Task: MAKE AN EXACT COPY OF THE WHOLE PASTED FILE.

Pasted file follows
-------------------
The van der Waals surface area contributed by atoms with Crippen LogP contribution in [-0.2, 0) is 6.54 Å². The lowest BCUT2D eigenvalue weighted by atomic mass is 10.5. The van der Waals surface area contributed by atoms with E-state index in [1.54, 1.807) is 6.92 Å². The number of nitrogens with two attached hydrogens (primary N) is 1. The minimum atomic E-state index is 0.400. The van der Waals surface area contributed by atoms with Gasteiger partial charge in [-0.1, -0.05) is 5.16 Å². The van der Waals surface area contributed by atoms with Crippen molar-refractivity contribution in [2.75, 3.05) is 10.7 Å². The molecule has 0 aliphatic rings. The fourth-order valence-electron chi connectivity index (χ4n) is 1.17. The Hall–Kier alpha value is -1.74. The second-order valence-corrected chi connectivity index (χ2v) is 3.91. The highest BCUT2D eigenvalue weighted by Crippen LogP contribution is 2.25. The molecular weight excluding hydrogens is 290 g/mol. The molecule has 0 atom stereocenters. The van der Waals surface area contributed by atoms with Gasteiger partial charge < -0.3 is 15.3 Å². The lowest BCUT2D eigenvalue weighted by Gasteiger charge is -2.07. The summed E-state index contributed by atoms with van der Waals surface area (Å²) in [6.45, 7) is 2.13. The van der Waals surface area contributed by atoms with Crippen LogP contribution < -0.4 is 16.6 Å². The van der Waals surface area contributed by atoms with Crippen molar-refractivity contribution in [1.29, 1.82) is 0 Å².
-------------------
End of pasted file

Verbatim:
The van der Waals surface area contributed by atoms with Crippen LogP contribution in [-0.2, 0) is 6.54 Å². The lowest BCUT2D eigenvalue weighted by atomic mass is 10.5. The van der Waals surface area contributed by atoms with E-state index in [1.54, 1.807) is 6.92 Å². The number of nitrogens with two attached hydrogens (primary N) is 1. The minimum atomic E-state index is 0.400. The van der Waals surface area contributed by atoms with Gasteiger partial charge in [-0.1, -0.05) is 5.16 Å². The van der Waals surface area contributed by atoms with Crippen molar-refractivity contribution in [2.75, 3.05) is 10.7 Å². The molecule has 0 aliphatic rings. The fourth-order valence-electron chi connectivity index (χ4n) is 1.17. The Hall–Kier alpha value is -1.74. The second-order valence-corrected chi connectivity index (χ2v) is 3.91. The highest BCUT2D eigenvalue weighted by Crippen LogP contribution is 2.25. The molecular weight excluding hydrogens is 290 g/mol. The molecule has 0 atom stereocenters. The van der Waals surface area contributed by atoms with Gasteiger partial charge < -0.3 is 15.3 Å². The lowest BCUT2D eigenvalue weighted by Gasteiger charge is -2.07. The summed E-state index contributed by atoms with van der Waals surface area (Å²) in [6.45, 7) is 2.13. The van der Waals surface area contributed by atoms with Crippen LogP contribution < -0.4 is 16.6 Å². The van der Waals surface area contributed by atoms with Crippen molar-refractivity contribution in [1.29, 1.82) is 0 Å².